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Many of the largest telemedicine services that allow consumers to schedule a video visit with a professional are being forced to deal with sexually inappropriate telehealth patients who present with shady behavior, videos and photos, according to CNBC. The problem is an old one, but now, such behavior has virtual manifestations that can leave a professional off guard. Some virtual patients are sending inappropriate images, innuendo and direct comments. Some engage in secretive behavior that then becomes not-so-secret, veering into the immoral. All this is happening at a time when about 1/3 of healthcare providers are already offering video-based virtual visits, with many more likely to join them, according to a survey by KPMG.
Most large telehealth services, including MDLive and Doctor on Demand, have experienced the problem and are taking steps to curb the inappropriate behavior. But it’s hard to block individuals if they access free services and use false information to do so. When online, there are some relatively easy ways for medical professionals to deal with such shady problems. A telehealth service’s response is typically to cancel the account of known offenders and to refer the individuals to behavioral health support when possible. These companies may also stop marketing campaigns that offer free trials. In the digital world, these companies can also terminate the consumer’s account, turning off their logins. They also can try to prevent the opening of new accounts by verifying these patient’s identity through credit card authorization, making it difficult for the person to re-enter the system with the same credit card. All of this is predicated on the assumption that their initial informed consent and supporting documentation informed the patient of the consequences of any inappropriate behavior.
Managing Sexually Inappropriate Telehealth Patients Involves Referring to a Trained Telebehavioral Health Specialist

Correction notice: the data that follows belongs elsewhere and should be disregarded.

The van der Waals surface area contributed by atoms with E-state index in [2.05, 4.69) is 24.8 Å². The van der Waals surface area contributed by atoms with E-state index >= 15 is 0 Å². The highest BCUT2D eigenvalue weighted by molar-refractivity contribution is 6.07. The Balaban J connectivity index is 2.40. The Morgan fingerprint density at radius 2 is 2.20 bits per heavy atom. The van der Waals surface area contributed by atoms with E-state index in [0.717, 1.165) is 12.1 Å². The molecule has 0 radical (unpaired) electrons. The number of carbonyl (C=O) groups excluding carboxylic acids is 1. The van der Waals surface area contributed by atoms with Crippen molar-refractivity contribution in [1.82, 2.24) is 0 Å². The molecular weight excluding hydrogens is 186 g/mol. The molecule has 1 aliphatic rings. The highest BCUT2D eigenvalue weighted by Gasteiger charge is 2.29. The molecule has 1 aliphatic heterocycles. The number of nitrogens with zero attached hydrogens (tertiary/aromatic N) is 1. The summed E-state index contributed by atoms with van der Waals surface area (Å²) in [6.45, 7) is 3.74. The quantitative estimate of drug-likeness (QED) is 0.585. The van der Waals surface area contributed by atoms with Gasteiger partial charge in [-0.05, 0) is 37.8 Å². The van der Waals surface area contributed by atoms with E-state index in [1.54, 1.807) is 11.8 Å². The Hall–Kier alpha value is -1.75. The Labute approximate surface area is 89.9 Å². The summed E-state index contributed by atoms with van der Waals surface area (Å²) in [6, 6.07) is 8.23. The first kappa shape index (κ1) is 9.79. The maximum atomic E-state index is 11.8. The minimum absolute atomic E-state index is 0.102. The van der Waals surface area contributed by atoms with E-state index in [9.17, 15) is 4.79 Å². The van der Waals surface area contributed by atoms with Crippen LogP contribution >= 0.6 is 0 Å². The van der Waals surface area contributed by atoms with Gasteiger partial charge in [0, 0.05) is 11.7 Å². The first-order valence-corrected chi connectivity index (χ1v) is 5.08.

While it makes sense to refer sexually inappropriate clients/patients to behavioral health professionals, the professionals accepting such referrals ought not to be the average behavioral clinician or telebehavioral health professional. Rather, they ought to be particularly well trained in not only managing sexually inappropriate behavior by clients/patients, but more specifically, how to anticipate the many ways that suggestive innuendo, topics and activities can feed rather than treat sexual acting out or addiction. Just as technology can be used to augment and expand a wide variety of behaviors, so too can it be used to manipulate and other engage in destructive behavior. It is the task of the treating behavioral professional then, to not only understand the underlying behavior and treatment options, but to also understand how technology can be used to thwart or improve the treatment of this as well as any other type of inappropriate behavior.
Treatment Considerations for Inappropriate Telebehavioral Health Patients
Successful treatment can only be managed by a behavioral professional who is also well trained/experienced in using technology to deliver therapeutic services. For example, a well-considered, telebehavioral informed consent process and supporting document are key. Next, experience in how to anticipate and interrupt symptomatic behavior while maintaining the integrity of the therapeutic relationship s also crucial. For example, a client/patient struggling with voyeurism can easily be recording a session during teletherapy by using a camera that is positioned out of view of the clinician. The clinician’s reactions to evocative or inappropriate language, gestures or activities can then be recorded for later stimulation by the patient. An experienced telepractitioner who also has expertise in treating problematic sexual behavior will know how to discuss the issues without alienating the patient.
But what about the average behavioral health professional who may be unsuspecting and untrained in how to manage such behavior? After all, dealing with sexually inappropriate clients/patients is a specialty, and certainly not “soup du jour” for the average behavioral health professional. In fact, a behavioral professional may be surprised to realize that a client/patient may be actively engaged in a wide variety of sexually inappropriate activity while on camera or afterward, as suggested above. In many ways, dealing with these issues is no different than how professionals have dealt with such problem patients in an office setting, except that can be less visible. Again, developing a clear telebehavioral informed consent process and document are key.
HIPAA for Sexually Inappropriate Telebehavioral Health Patients
Another issue to consider is that when making or accepting referrals through telehealth can involve a good understanding of related HIPAA requirements for the protection of the client/patient’s privacy. Such instances are yet another reason that any behavioral professional working virtually consider the need for thorough training before jumping into this new type of practice.
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This has not been a significant problem in our practice, but it is very good information to have, especially regarding HIPAA rules and regulations.